In the meantime, a finance spokeswoman pointed out, not all employees are in permanent jobs. This year, of the 9,068 positions budgeted in the general fund, which covers most day-to-day operations, 8 percent were deemed temporary or on-call positions.
Population boom puts pressure on services
Denver’s population has increased by 24 percent in the last decade, to a projected 709,164 this year, according to the state demography office.
That breakneck growth — along with a strong economy — has placed demands on police, the jail, the 911 call center, city streets, parks and recreation centers and other services, city officials say. The city also has designated hundreds of acres of new parks and opened three new library branches, while passenger traffic has grown quickly at the airport.
“I know there are areas where we’re bursting at the seams right now,” council President Albus Brooks said. “The public’s concern is whether we’re addressing our needs.”
Hanlon cited one comparison to show city employment growth may not be as large as it seems: For every 10,000 residents in 2007, the city had 130.4 general-fund positions. Next year, based on projected population growth, the city would have just 119.6 jobs per 10,000 residents.
In Hancock’s second year in office in 2012, he and the council faced a starkly different budget climate. Over the previous five years, city officials had cut a combined $540 million from annual budgets.
So they put a question to voters, asking them to opt the city out of a remaining state-mandated spending cap formula, under the state Taxpayer’s Bill of Rights, that had handcuffed those budgets. The promise was to hire 100 more police officers, restore cut library hours and reverse several other reductions.
Voters agreed, with nearly 74 percent supporting that year’s Measure 2A. Its passage unlocked about $42 million a year in property tax proceeds the city previously hadn’t been allowed to keep.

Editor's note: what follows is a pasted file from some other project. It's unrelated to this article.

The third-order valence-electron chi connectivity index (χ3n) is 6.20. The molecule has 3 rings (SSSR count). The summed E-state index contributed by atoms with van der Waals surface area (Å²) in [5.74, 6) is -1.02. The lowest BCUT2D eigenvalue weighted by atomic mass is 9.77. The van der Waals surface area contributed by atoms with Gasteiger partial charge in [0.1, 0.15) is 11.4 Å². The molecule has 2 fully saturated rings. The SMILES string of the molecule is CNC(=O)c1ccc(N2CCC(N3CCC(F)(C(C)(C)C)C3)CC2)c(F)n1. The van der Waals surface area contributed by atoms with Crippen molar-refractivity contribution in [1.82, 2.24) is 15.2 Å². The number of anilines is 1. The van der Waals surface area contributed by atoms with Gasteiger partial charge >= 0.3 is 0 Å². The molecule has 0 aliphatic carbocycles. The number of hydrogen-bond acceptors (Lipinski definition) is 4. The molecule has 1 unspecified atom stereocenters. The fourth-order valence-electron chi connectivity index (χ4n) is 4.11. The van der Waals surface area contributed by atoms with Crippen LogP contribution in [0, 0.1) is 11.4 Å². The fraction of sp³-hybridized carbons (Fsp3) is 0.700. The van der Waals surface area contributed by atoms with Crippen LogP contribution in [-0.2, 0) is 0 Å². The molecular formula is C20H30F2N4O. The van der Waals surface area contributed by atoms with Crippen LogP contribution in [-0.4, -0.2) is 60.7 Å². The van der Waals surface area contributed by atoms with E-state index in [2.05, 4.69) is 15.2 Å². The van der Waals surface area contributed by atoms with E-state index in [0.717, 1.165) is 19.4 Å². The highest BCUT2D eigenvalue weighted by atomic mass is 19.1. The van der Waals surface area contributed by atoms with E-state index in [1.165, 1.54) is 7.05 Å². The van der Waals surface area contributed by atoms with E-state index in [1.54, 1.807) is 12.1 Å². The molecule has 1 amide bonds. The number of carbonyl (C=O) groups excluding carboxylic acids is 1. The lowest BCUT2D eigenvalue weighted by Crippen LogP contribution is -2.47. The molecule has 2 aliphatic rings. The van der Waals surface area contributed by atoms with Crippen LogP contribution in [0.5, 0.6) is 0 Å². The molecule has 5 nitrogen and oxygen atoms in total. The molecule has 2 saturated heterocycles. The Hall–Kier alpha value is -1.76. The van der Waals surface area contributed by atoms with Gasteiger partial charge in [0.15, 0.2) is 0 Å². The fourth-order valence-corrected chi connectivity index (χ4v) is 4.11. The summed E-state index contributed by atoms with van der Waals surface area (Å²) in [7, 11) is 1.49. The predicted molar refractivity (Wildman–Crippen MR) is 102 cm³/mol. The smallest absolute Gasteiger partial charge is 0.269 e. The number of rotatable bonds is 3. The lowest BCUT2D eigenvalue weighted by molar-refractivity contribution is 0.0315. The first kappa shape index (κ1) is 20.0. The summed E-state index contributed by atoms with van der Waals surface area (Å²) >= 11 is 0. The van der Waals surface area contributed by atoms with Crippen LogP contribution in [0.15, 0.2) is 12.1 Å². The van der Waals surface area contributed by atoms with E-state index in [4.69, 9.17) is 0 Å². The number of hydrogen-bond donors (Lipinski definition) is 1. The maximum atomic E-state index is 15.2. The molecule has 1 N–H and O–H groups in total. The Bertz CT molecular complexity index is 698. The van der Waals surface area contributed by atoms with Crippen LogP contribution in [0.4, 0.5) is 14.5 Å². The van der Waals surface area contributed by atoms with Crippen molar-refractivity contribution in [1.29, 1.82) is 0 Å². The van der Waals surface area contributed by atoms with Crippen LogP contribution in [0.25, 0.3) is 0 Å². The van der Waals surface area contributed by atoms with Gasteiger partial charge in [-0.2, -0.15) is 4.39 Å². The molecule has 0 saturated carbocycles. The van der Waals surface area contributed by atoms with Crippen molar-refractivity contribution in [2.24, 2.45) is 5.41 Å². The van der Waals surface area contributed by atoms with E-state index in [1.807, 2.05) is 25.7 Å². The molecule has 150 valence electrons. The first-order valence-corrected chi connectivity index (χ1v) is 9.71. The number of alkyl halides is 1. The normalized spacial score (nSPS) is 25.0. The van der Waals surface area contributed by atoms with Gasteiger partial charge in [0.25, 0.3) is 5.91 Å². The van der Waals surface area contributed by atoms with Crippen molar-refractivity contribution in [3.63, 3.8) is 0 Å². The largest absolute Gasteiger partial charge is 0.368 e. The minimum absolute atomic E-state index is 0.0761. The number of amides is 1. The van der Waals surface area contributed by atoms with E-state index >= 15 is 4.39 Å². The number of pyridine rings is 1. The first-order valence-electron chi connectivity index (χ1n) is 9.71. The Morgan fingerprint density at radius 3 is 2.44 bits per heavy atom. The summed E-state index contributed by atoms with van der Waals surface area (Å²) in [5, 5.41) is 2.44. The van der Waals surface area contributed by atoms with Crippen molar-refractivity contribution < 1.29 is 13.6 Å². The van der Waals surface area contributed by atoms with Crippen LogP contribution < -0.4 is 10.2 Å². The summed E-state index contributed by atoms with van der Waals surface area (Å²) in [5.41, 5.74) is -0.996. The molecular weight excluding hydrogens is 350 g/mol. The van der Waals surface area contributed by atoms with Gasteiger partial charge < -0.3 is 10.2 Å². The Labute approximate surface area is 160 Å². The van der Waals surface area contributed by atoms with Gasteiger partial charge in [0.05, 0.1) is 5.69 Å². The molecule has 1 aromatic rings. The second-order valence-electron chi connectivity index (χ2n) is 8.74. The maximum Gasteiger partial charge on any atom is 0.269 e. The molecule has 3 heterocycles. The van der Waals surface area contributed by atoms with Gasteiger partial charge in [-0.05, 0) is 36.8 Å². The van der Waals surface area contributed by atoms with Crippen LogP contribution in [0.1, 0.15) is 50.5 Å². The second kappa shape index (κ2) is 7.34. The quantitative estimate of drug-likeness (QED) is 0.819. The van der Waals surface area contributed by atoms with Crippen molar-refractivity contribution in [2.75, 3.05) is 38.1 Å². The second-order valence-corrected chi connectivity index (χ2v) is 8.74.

Taxpayers pay tab for expansion
Since then, Hanlon said, that extra annual revenue from 2A has been diminished by a booming real estate market that has resulted in property valuation increases across the city, increasing tax collections. The measure did impose a replacement revenue growth cap that keeps the city from collecting taxes on all of the growth in value.
The growth in local government is worrisome to some property owners, who haven’t seen tax rates go up but still pay more because of the valuation increases.
“I just think someone should be raising the larger philosophical question: Should the city be adding resources and people, or should it be more focused on sticking to its primary functions of supplying safety, security, roads, garbage pickup and so on?” said Z.J. Czupor, who lives in southeast Denver.
But Brooks, who joined the council in 2011, said the turnaround from the recessionary years should be celebrated.
“We’re living in the land of milk and honey right now in Denver, and it feels great,” he said, giving credit to the city’s CFO. “We work very well with Brendan Hanlon. I think he’s conservative, and yet he’s innovative and (willing to take) some risks. I think we have a pretty good balance.”